IV. OPEN ENDED QUESTIONS ABOUT FARM
We asked questions regarding aspects of the farm most appreciated and those that needed improvement. Many expressed an appreciation for the unique way that the farm cuts across all aspects of life at Hampshire. Interestingly, respondents also suggested ways for improving the farm, in many of the same areas.
- The food produced at the farm: Community members appreciate the availability and quality of the food grown on the farm, citing the direct connection to their farmers and land. Many were keen on having more access to farm products, including vegetables, eggs and meat, outside of the CSA structure, as well as in the dining hall.
- The farm as a place of beauty, relaxation and connection to nature: These responses echoed the previous question, using the farm as a place to walk, jog and enjoy the beauty of the natural surroundings or the aesthetic of the farm landscape. And many enjoy visiting the animals.
- Opportunities for non-academic learning, work study positions, and community relationships: Several expressed appreciation that the farm provides opportunities for students to learn skills and have experiences outside of the classroom, through work or other farm activities. Many requested more opportunities, through internships or other ways to engage with the farm, through various types of events.
- A place for academic pursuits: Many were enthusiastic about the farm being part of the academic program, through courses, research and divisional endeavors. Some called for better integration across all of the academic schools.
- Embodiment of Hampshire’s values: A quarter of participants identified the focus on sustainability, experiential learning and land stewardship as representative of Hampshire’s core values.
Finally, we asked about the role of a farm center at a liberal arts institution.
- Many expressed that the farm is vital to the mission of a liberal arts education, a valuable resource, and a powerful symbol of our community values. It is one of the things that make Hampshire unique.
- In order to adhere to the tenets of a liberal arts education, there was a call for more connections to classes focused on the humanities, the arts and social justice, as well as an increased connection to the greater college community.
“I view the farm as integral to the hands-on learning/teaching philosophy. It is a living laboratory and a library full of unwritten books that provides experiential lessons on the synthesis of art and science. What, if not this, is a liberal arts education about?”
“I think a farm center aligns beautifully with a liberal arts education. Farming uses an array of disciplines-soil chemistries, business implications, biology, design of all kinds-I mean it is a perfect model of blending art and science at its finest. Not to mention it enhances a healthy community. The fresh vegetables, the gathering of meals, the nature surrounding a farm-it’s all an important part of community engagement-something very integral in a liberal arts community as well.”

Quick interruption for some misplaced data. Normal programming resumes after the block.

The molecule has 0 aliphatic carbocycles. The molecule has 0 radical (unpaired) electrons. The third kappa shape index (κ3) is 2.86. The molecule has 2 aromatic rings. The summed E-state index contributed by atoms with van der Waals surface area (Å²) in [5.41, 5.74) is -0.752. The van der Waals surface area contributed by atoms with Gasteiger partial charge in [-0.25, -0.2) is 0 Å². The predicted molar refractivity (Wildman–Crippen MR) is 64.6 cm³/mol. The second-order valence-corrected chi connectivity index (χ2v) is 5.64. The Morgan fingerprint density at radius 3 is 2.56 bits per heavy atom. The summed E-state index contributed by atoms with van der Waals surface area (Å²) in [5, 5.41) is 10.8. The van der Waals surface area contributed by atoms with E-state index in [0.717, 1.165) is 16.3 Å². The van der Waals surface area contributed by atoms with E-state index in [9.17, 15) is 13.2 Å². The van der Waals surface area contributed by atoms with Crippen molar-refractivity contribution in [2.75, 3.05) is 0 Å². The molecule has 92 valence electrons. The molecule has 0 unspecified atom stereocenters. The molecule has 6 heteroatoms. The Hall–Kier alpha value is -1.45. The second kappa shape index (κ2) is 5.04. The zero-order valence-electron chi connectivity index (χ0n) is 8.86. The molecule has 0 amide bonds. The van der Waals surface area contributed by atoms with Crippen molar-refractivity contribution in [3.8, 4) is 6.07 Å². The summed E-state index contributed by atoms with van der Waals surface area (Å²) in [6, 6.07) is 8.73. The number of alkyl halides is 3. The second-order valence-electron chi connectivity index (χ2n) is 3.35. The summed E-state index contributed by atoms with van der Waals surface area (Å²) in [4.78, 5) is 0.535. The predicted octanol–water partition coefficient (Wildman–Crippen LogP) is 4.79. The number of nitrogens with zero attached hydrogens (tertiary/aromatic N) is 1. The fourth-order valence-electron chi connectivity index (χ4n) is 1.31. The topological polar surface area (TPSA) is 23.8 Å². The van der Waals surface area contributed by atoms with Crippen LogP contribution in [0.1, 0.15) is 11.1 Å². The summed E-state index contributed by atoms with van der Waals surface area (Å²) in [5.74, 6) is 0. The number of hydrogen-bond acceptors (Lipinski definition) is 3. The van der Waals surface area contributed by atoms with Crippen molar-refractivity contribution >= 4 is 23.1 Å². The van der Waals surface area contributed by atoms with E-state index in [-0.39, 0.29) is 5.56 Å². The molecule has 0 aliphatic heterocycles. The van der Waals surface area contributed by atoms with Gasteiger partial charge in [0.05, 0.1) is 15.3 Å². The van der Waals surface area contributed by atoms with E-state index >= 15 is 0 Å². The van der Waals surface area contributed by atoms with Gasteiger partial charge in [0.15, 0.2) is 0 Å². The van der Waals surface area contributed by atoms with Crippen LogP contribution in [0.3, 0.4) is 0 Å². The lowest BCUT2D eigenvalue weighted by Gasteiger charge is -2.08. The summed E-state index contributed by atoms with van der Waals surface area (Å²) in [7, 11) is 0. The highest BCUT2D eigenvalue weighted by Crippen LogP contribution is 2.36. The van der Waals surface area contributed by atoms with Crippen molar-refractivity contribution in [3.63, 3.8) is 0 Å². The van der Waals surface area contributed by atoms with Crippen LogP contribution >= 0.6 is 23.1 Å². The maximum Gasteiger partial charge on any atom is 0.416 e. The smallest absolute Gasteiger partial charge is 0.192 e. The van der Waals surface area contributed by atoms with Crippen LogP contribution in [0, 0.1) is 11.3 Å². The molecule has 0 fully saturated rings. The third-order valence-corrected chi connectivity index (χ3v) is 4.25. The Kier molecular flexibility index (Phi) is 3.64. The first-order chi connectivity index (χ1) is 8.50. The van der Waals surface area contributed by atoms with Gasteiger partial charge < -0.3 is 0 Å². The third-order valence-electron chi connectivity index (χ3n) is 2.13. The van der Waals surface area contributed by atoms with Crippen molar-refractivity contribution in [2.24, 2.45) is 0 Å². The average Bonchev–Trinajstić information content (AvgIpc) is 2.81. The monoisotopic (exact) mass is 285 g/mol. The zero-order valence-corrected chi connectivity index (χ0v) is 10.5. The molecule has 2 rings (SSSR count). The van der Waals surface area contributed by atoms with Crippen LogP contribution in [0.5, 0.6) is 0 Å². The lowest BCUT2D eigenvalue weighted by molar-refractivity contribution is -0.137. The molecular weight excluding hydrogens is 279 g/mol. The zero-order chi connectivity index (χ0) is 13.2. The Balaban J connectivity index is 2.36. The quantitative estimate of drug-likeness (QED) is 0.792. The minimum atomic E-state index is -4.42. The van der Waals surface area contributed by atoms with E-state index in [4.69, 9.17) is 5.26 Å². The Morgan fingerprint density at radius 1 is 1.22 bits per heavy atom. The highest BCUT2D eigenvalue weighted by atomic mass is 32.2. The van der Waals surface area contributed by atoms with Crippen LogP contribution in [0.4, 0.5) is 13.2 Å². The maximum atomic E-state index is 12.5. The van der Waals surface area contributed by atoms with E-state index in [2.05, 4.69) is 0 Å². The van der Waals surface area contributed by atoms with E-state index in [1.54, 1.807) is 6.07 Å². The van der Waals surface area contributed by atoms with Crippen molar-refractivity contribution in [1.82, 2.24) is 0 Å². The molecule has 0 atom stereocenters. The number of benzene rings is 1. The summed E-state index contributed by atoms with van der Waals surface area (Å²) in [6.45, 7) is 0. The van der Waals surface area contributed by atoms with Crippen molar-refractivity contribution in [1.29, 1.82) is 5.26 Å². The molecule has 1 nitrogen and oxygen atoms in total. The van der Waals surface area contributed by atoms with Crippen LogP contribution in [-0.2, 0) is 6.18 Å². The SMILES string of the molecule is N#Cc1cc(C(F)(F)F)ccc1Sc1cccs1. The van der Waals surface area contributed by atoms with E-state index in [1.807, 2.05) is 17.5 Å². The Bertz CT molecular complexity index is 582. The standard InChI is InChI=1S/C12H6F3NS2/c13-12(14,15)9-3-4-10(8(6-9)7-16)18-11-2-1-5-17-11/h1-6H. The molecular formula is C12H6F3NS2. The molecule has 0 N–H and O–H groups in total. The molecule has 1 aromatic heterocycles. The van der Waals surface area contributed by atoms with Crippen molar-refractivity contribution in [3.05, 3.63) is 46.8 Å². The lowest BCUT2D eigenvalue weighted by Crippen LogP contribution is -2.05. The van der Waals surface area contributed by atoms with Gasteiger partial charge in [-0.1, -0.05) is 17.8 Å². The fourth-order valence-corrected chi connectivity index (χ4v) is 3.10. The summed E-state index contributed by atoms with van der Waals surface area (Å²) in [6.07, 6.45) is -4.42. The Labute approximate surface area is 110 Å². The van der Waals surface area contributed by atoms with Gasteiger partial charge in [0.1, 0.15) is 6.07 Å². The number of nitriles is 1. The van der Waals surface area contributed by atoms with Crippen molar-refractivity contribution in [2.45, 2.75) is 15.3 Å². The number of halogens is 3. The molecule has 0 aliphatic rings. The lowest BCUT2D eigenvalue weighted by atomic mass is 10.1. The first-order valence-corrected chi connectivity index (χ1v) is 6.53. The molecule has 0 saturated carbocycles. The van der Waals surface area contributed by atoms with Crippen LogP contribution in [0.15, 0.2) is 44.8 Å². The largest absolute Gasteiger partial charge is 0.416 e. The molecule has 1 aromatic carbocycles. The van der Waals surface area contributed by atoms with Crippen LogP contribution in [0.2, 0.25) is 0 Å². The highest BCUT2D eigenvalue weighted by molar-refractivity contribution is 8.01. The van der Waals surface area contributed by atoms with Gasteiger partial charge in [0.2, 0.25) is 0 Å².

“I live here and I learn here. Neither one of those two things should come first in a mission statement; they have to be treated as equal, as this is a residential college. Also when I talk about learning, it’s important to note that most of the learning I’ve done on the farm hasn’t been with professors involvement, it’s been through work-study, observations made through time spent walking around, and conversation with the farm staff about why and how things are done. This seems to fit in well with a liberal arts education—many ways of thinking, many ways of learning, many places to learn in. So, the discussion about learning on the farm has to include farm staff as educators. Finally, the farm has to function in a mildly efficient way so as to continue to resemble a farm rather than a fairly large garden. In order to remain useful as an educational space/tool/whatever you want to call it, all the people using it for education have to respect that it needs to function as a farm.”
Summary of Farm Survey Questions
Farm Survey Response Tables
Farm Strategic Planning Committee Next Steps:
- Draft two deliverables for President Lash including:
- Mission and vision statement for the Farm
- Recommendations on Farm governance
- Meet with President Lash on January 29, 2015, to discuss our recommendations.
- Send final recommendations to President Lash and Dean of Faculty Eva Rueschmann by February 9, 2015.